India’s Supreme Court on Thursday rejected a plea to stop the government from deporting to Myanmar some 150 Rohingya Muslims detained by police last month.
This effectively paves the way for them to be sent back to a country where hundreds have been killed following a military coup.
Prime Minister Narendra Modi’s government has been trying to send back Rohingya, a Muslim minority from Myanmar, many of whom were forced to leave Rakhine province by the army.
Two refugees petitioned the Supreme Court for the release of Rohingya men and women detained in the northern Jammu region last month and prevent the government from deporting them, reports the BBC.
But chief justice Sharad Arvind Bobde said the deportations could go ahead as long as officials followed due process. “Regarding the present state of affairs in Myanmar, we have to state that we cannot comment upon something happening in another country,” he ruled.
The decision has triggered panic among refugees in India, a Rohingya community leader in New Delhi said, declining to be named out of fear of reprisals.
“This is a terrifying order made by the highest court in India,” he said. “Given the horrifying situation in Myanmar, I had really hoped the judge would rule in our favour.”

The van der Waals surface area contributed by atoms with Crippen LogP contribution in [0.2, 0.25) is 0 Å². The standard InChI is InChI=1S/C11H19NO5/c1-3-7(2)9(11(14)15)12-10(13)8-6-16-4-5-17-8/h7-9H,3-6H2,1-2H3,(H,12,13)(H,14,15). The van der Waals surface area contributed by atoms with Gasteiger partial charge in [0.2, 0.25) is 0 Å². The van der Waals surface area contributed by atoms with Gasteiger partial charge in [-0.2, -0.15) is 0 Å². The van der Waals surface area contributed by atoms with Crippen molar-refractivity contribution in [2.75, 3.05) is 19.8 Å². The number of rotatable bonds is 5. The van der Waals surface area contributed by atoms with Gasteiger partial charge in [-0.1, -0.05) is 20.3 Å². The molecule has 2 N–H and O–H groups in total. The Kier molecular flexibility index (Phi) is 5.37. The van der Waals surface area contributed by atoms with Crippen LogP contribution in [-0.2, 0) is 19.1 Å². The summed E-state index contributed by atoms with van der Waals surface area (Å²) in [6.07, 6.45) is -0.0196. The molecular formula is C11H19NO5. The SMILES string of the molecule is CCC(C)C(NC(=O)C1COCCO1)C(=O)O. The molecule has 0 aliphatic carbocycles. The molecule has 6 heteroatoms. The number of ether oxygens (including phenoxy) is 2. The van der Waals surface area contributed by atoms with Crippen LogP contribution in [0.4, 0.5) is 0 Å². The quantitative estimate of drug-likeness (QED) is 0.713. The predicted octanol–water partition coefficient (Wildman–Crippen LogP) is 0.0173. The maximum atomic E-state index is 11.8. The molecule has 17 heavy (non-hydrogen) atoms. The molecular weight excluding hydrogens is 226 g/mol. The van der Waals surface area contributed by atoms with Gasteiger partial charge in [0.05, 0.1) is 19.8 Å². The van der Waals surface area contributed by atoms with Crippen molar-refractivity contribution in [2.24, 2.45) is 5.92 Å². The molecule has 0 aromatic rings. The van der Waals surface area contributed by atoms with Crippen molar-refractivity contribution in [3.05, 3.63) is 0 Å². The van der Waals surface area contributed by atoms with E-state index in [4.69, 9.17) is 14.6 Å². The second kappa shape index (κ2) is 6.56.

The Modi government says the Rohingya are in the country illegally and constitute a security threat. According to community leaders, at least a dozen Rohingya have been deported since 2017.
Last week, officials tried deporting a 16-year-old Rohingya girl by driving her to the border, but that attempt failed as authorities in Myanmar were not reachable, officials said.
Many of the Rohingya in India carry identity cards issued by the United Nations refugee agency (UNHCR) recognising them as refugees, but the country is not a signatory to the UN Refugee Convention.
India also rejects the UN position that deporting Rohingya to Myanmar violates the principle of refoulement – the forcible return of refugees to a country where they face danger.
Thursday’s order shows a “blatant disregard” for that principle, said Fazal Abdali, a lawyer involved in Rohingya deportation cases.
“It sends a message that India is no longer a refuge for persecuted minorities.”